With Thomas Hutchinson's Marvelous Erica, a Flick of An Eye Brings Help to the Helpless

updated 07/20/1987 AT 01:00 AM EDT

originally published 07/20/1987 AT 01:00 AM EDT

You have to know it when you see it, but the light of inspiration can be found in many odd places. Thomas Hutchinson found it in the eye of an elephant. And thanks to his inventive mind and that nameless pachyderm, thousands of handicapped people—from a cop paralyzed by a gunshot to children with cerebral palsy—may someday lead fuller lives.

The story began two years ago when Hutchinson, 50, a professor of biomedical engineering at the University of Virginia, visited a university-affiliated center for severely handicapped children to see whether his department could help. Hutchinson was appalled by the lifeless existence of the children, strapped into wheelchairs, row upon row. "Except for their wheelchairs, I saw nothing we had done for them," he remembers. "I thought, 'Technology has failed them.' "

For months Hutchinson vainly mulled over ways to help. Virtually all the disabled children, he had noted, could control at least their eyes. Then one night he was at home watching PBS' Nature, which featured elephants feeding in salt caves in Kenya. When one of the huge beasts turned to face the camera, Hutchinson saw an intense white glow in its eyes. It was the reflection of the film crew's floodlights. Hutchinson was jolted out of his impasse: He had the clue he needed. "If I can tell that an elephant is looking toward the camera in a TV film, then we could surely make a computer recognize where a person is looking," he reasoned.

Of that simple yet elegant idea was born ERICA, the acronym for Eye-gaze Response Interface Computer Aid. ERICA was designed at a cost of about $100,000 with help from Hutchinson's graduate students, led by Kelly Cook, 23, and the Virginia Center of Innovative Technology. The device is a computer about the size of a 21-inch TV, programmed to respond to the gaze of a human eye. An infrared camera records light from the eye, and the computer indicates which portion of the screen the eye is focused on. A user selects from one of several choices outlined on the screen grid. For instance, with a half-second gaze one can indicate a desire to read a book, then call it up on the screen. Likewise a user could ask for a soft drink or milk. Someday, Hutchinson hopes, ERICA might enable the profoundly handicapped to hold jobs.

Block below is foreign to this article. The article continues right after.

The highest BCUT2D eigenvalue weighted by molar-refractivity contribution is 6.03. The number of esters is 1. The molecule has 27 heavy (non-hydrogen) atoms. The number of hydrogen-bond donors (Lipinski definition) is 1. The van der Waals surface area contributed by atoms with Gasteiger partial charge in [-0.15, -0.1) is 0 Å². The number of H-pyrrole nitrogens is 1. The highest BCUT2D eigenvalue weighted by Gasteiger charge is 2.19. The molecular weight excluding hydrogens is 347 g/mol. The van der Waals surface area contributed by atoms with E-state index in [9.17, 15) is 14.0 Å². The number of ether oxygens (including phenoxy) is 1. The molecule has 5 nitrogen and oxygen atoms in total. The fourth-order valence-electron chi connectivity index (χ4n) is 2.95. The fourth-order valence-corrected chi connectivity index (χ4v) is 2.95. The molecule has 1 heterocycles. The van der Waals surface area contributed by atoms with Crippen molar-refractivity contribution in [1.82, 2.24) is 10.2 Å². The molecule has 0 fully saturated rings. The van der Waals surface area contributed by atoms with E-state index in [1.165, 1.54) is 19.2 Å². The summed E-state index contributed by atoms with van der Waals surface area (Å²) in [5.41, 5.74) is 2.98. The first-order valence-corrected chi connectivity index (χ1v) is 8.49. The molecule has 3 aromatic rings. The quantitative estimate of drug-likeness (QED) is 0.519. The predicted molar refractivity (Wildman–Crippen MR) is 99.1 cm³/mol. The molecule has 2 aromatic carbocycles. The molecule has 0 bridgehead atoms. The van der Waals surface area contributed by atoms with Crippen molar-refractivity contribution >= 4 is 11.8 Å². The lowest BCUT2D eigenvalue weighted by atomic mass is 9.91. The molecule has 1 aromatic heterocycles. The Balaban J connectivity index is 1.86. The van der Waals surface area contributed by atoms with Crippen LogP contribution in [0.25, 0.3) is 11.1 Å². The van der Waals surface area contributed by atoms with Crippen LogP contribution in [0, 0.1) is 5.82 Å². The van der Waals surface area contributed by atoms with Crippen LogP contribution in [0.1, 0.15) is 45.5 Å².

The first person to test ERICA was Jamie Mitchell, 18, born with cerebral palsy. He is a frail youth whose head flops to the side, a symptom characteristic of his affliction. But one day in August 1986, after he had been working with Kelly and ERICA for several months, Jamie steadied his head enough to make the computer screen react. His back was itchy, so he stared at the section indicating discomfort, then zeroed in on the complaint. Itch. Where? Back. His message signaled an attendant. It was the first time in his life that Jamie Mitchell had been able to communicate and control anything.

The first reports of Hutchinson's work caused a burst of excitement. Cable News Network ran a segment on ERICA in July 1986 that was seen by the father of New York police officer Steven McDonald. The younger McDonald had been paralyzed from the neck down by a teenage assailant's bullet shortly before. His father called Hutchinson, who responded by programming ERICA and flying with it to New York. The 30-year-old quadriplegic, whose plight had touched the nation, "helped us program and came up with ideas," says Hutchinson gratefully. "He has a very sharp mind." McDonald now is undergoing several months of rehabilitation at a Colorado hospital, but when he returns he will find ERICA waiting for him at home. With demand building for additional machines (an estimated 100,000 handicapped Americans could benefit from the invention), Hutchinson and the University of Virginia have negotiated with L C Technologies, in Fairfax, Va., to market ERICA. The devices are expected to cost about $15,000 each.

Hutchinson, who was born on a dairy farm in York, S.C., thought first of becoming a doctor but decided it was "probably boring." Instead he took a doctorate in physics and, with his wife, Colleen, now 48 (they have two children, son Eugene, 23, and daughter Rachel, 24), settled into academic life. "I'm like a doctor who never practiced," he says. But he has no regrets. "If you are lucky enough to be born into a situation in which you can make a contribution, you have a responsibility to do so."

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